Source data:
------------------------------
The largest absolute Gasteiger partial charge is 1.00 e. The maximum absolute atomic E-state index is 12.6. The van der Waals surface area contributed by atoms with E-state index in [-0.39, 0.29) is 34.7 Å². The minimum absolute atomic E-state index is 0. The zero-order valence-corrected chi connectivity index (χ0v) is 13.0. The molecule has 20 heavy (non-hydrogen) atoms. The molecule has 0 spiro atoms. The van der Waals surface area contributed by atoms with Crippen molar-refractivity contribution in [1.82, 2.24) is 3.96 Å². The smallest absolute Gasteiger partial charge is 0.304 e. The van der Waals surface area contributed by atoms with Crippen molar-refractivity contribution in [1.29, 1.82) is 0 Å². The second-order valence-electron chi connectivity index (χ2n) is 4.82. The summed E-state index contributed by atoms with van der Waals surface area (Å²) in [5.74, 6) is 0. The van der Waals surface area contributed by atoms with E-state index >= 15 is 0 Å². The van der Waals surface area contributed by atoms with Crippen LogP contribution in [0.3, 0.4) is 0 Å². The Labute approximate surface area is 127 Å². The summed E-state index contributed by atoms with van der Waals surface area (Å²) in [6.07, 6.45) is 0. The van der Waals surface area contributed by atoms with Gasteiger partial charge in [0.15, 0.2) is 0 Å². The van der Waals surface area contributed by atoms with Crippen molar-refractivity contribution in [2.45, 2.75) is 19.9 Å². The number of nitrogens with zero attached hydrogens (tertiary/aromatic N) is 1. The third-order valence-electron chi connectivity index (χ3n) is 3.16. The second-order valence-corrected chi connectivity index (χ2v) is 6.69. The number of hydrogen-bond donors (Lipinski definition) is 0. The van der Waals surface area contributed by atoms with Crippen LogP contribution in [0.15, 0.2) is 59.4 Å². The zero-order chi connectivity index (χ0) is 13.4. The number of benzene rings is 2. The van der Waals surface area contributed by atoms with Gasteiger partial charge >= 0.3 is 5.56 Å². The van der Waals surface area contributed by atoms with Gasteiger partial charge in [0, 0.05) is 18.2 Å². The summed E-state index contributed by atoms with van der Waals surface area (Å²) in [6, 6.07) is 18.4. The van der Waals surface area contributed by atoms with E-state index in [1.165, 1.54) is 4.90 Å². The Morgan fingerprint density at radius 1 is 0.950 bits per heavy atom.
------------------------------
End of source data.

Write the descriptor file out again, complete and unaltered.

The largest absolute Gasteiger partial charge is 1.00 e. The maximum absolute atomic E-state index is 12.6. The van der Waals surface area contributed by atoms with E-state index in [-0.39, 0.29) is 34.7 Å². The minimum absolute atomic E-state index is 0. The zero-order valence-corrected chi connectivity index (χ0v) is 13.0. The molecule has 20 heavy (non-hydrogen) atoms. The molecule has 0 spiro atoms. The van der Waals surface area contributed by atoms with Crippen molar-refractivity contribution in [1.82, 2.24) is 3.96 Å². The smallest absolute Gasteiger partial charge is 0.304 e. The van der Waals surface area contributed by atoms with Crippen molar-refractivity contribution in [1.29, 1.82) is 0 Å². The second-order valence-electron chi connectivity index (χ2n) is 4.82. The summed E-state index contributed by atoms with van der Waals surface area (Å²) in [5.74, 6) is 0. The van der Waals surface area contributed by atoms with E-state index >= 15 is 0 Å². The van der Waals surface area contributed by atoms with Crippen LogP contribution in [0.3, 0.4) is 0 Å². The Labute approximate surface area is 127 Å². The summed E-state index contributed by atoms with van der Waals surface area (Å²) in [6.07, 6.45) is 0. The van der Waals surface area contributed by atoms with Gasteiger partial charge in [0.15, 0.2) is 0 Å². The van der Waals surface area contributed by atoms with Crippen molar-refractivity contribution in [2.45, 2.75) is 19.9 Å². The number of nitrogens with zero attached hydrogens (tertiary/aromatic N) is 1. The third-order valence-electron chi connectivity index (χ3n) is 3.16. The second-order valence-corrected chi connectivity index (χ2v) is 6.69. The number of hydrogen-bond donors (Lipinski definition) is 0. The van der Waals surface area contributed by atoms with Crippen LogP contribution in [0.15, 0.2) is 59.4 Å². The zero-order chi connectivity index (χ0) is 13.4. The number of benzene rings is 2. The van der Waals surface area contributed by atoms with Gasteiger partial charge >= 0.3 is 5.56 Å². The van der Waals surface area contributed by atoms with Gasteiger partial charge in [0, 0.05) is 18.2 Å². The summed E-state index contributed by atoms with van der Waals surface area (Å²) in [6, 6.07) is 18.4. The van der Waals surface area contributed by atoms with E-state index in [1.165, 1.54) is 4.90 Å². The Morgan fingerprint density at radius 1 is 0.950 bits per heavy atom.